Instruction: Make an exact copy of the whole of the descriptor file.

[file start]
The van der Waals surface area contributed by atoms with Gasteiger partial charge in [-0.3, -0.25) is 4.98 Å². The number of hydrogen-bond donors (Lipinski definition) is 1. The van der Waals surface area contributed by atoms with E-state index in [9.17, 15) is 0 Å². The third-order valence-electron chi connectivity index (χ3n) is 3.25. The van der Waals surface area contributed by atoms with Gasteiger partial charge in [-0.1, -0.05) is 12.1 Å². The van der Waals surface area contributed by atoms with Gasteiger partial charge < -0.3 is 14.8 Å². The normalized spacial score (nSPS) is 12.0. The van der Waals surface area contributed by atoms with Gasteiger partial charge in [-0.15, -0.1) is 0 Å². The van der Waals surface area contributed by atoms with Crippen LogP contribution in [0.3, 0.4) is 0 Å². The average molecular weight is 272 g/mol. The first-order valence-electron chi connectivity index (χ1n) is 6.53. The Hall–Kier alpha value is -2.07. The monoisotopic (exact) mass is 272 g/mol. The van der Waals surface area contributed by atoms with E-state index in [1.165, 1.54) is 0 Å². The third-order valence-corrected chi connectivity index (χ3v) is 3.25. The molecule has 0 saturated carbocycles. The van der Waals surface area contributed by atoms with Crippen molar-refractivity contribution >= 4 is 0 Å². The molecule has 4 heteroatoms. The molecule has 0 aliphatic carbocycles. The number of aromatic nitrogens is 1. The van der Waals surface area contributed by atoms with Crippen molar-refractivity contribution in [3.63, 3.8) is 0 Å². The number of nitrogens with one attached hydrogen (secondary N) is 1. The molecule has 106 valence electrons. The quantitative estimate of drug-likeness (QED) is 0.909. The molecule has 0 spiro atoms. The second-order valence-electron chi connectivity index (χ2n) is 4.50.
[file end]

The van der Waals surface area contributed by atoms with Gasteiger partial charge in [-0.3, -0.25) is 4.98 Å². The number of hydrogen-bond donors (Lipinski definition) is 1. The van der Waals surface area contributed by atoms with E-state index in [9.17, 15) is 0 Å². The third-order valence-electron chi connectivity index (χ3n) is 3.25. The van der Waals surface area contributed by atoms with Gasteiger partial charge in [-0.1, -0.05) is 12.1 Å². The van der Waals surface area contributed by atoms with Gasteiger partial charge < -0.3 is 14.8 Å². The normalized spacial score (nSPS) is 12.0. The van der Waals surface area contributed by atoms with Gasteiger partial charge in [-0.15, -0.1) is 0 Å². The van der Waals surface area contributed by atoms with Crippen LogP contribution in [0.3, 0.4) is 0 Å². The average molecular weight is 272 g/mol. The first-order valence-electron chi connectivity index (χ1n) is 6.53. The Hall–Kier alpha value is -2.07. The monoisotopic (exact) mass is 272 g/mol. The van der Waals surface area contributed by atoms with E-state index in [1.165, 1.54) is 0 Å². The third-order valence-corrected chi connectivity index (χ3v) is 3.25. The molecule has 0 saturated carbocycles. The van der Waals surface area contributed by atoms with Crippen molar-refractivity contribution >= 4 is 0 Å². The molecule has 4 heteroatoms. The molecule has 0 aliphatic carbocycles. The number of aromatic nitrogens is 1. The van der Waals surface area contributed by atoms with Crippen molar-refractivity contribution in [3.63, 3.8) is 0 Å². The number of nitrogens with one attached hydrogen (secondary N) is 1. The molecule has 106 valence electrons. The quantitative estimate of drug-likeness (QED) is 0.909. The molecule has 0 spiro atoms. The second-order valence-electron chi connectivity index (χ2n) is 4.50.